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list(...) and list comprehensions (WAS: Arithmetic sequences in Python)

Tom Anderson <tw**@urchin.earth.li> wrote:
Sounds good. More generally, i'd be more than happy to get rid of list
comprehensions, letting people use list(genexp) instead. That would
obviously be a Py3k thing, though.
Alex Martelli wrote: I fully agree, but the BDFL has already (tentatively, I hope)
Pronounced that the [...] form will stay in Py3K as syntax sugar for
list(...). I find that to be a truly hateful prospect, but that's the
prospect:-(.
Steven Bethard wrote: I'm not sure I find it truly hateful, but definitely unnecessary.
TOOWTDI and all...
Paul Rubin wrote: Well, [...] notation for regular lists (as opposed to list
comprehensions) is also unnecessary since we could use
"list((a,b,c))".


I'm not sure that's really a fair comparison. Do you really find:

list(x**2 for x in iterable)

harder to read than:

[x**2 for x in iterable]

?? I don't, though perhaps this is just me. OTOH, I do find:

list((a, b, c))

to be substantially harder to read than:

[a, b, c]

due to the nested parentheses. Note that replacing list comprehensions
with list(...) doesn't introduce any nested parentheses; it basically
just replaces brackets with parentheses.

Just in case there was any confusion, I definitely wasn't suggesting
that we remove list literal support.

STeVe
Jan 18 '06 #1
7 1501
> due to the nested parentheses. Note that replacing list comprehensions
with list(...) doesn't introduce any nested parentheses; it basically
just replaces brackets with parentheses.


But you don't need the nested parentheses - use *args instead for the
list-constructor.

list(a,b,c)

Apart from that, I hope that the [] stay in. After all, if they are kept
around for literal list construction, the aren't free for other purposes
anyway.

Regards,

Diez
Jan 18 '06 #2
Diez B. Roggisch wrote:
due to the nested parentheses. Note that replacing list comprehensions
with list(...) doesn't introduce any nested parentheses; it basically
just replaces brackets with parentheses.


But you don't need the nested parentheses - use *args instead for the
list-constructor.

list(a,b,c)


No, you can't. That's ambigous if you pass only one argument, and that
argument is iterable. This is also the reason why set() doesn't work this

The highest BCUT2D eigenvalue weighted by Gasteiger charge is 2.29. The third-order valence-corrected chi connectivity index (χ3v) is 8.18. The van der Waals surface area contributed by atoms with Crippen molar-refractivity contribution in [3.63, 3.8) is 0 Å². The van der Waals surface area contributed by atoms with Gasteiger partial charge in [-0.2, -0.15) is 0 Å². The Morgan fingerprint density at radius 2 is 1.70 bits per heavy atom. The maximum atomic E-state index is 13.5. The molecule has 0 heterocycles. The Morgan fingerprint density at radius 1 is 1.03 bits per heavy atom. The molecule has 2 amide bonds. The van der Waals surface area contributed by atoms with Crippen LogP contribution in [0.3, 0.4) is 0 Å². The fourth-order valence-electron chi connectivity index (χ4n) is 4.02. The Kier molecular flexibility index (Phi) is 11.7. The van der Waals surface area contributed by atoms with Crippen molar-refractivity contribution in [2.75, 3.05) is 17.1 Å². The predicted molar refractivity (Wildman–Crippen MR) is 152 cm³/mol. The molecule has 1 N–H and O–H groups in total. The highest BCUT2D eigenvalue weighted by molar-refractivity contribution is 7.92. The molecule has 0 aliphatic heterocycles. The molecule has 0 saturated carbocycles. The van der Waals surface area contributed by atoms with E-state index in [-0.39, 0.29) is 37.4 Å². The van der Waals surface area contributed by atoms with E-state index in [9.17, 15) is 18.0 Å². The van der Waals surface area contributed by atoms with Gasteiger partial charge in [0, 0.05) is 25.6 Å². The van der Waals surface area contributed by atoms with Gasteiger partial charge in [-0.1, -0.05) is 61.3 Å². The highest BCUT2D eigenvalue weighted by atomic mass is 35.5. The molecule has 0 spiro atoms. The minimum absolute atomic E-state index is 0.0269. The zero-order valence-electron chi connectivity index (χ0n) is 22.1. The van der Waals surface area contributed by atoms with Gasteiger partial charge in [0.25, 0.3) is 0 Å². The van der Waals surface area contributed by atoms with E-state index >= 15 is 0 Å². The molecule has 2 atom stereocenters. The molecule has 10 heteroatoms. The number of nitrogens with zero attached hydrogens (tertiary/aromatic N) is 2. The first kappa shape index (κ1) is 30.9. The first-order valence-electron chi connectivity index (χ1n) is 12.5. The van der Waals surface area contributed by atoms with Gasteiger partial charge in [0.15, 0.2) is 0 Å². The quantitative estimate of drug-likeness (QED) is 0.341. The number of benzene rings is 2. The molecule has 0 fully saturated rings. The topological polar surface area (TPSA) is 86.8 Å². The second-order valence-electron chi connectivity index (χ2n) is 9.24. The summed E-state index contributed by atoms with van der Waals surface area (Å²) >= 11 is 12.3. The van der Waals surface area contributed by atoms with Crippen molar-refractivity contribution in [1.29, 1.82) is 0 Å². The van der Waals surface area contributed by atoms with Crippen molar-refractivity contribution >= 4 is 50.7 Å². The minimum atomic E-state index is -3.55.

way.
--
Giovanni Bajo
Jan 18 '06 #3
Diez B. Roggisch wrote:
due to the nested parentheses. Note that replacing list comprehensions
with list(...) doesn't introduce any nested parentheses; it basically
just replaces brackets with parentheses.

But you don't need the nested parentheses - use *args instead for the
list-constructor.

list(a,b,c)

Apart from that, I hope that the [] stay in. After all, if they are kept
around for literal list construction, the aren't free for other purposes
anyway.
list(1,2,3) Traceback (most recent call last):
File "<stdin>", line 1, in ?
TypeError: list() takes at most 1 argument (3 given)


So you're talking about the way list() *should* work in Python 3, right?

regards
Steve
--
Steve Holden +44 150 684 7255 +1 800 494 3119
Holden Web LLC www.holdenweb.com
PyCon TX 2006 www.python.org/pycon/

Jan 18 '06 #4
Giovanni Bajo schrieb:
Diez B. Roggisch wrote:
due to the nested parentheses. Note that replacing list comprehensions
with list(...) doesn't introduce any nested parentheses; it basically
just replaces brackets with parentheses.

But you don't need the nested parentheses - use *args instead for the
list-constructor.

list(a,b,c)


No, you can't. That's ambigous if you pass only one argument, and that
argument is iterable. This is also the reason why set() doesn't work this
way.


Ah, you're right - I thought about the >1 case, but not that one.

Regards,

Diez
Jan 18 '06 #5
Steve Holden schrieb:
Diez B. Roggisch wrote:
due to the nested parentheses. Note that replacing list
comprehensions with list(...) doesn't introduce any nested
parentheses; it basically just replaces brackets with parentheses.

But you don't need the nested parentheses - use *args instead for the
list-constructor.

list(a,b,c)

Apart from that, I hope that the [] stay in. After all, if they are
kept around for literal list construction, the aren't free for other
purposes anyway.
>>> list(1,2,3) Traceback (most recent call last):
File "<stdin>", line 1, in ?
TypeError: list() takes at most 1 argument (3 given) >>>


So you're talking about the way list() *should* work in Python 3, right?


Yes, should have said "could" there. But as Giovanni pointed out I
missed the ambiguity in case of the size one lists.

Diez
Jan 18 '06 #6
Op 2006-01-18, Diez B. Roggisch schreef <de***@nospam.web.de>:
Giovanni Bajo schrieb:
Diez B. Roggisch wrote:
due to the nested parentheses. Note that replacing list comprehensions
with list(...) doesn't introduce any nested parentheses; it basically
just replaces brackets with parentheses.
But you don't need the nested parentheses - use *args instead for the
list-constructor.

list(a,b,c)


No, you can't. That's ambigous if you pass only one argument, and that
argument is iterable. This is also the reason why set() doesn't work this
way.


Ah, you're right - I thought about the >1 case, but not that one.


Well we could have list(a) return [a], and have a list_from_iterable.
Although I would prefer a different name.

--
Antoon Pardon
Jan 20 '06 #7
Antoon Pardon wrote:
Well we could have list(a) return [a], and have a list_from_iterable.
Although I would prefer a different name.


Or reverse it - list() always takes a single iterable, and
list_from_scalars() is defined something like follows:
def list_from_scalars(*args): return list(args)
print list_from_scalars(1,2,3) [1, 2, 3] print list_from_scalars('a') ['a']

Jan 20 '06 #8

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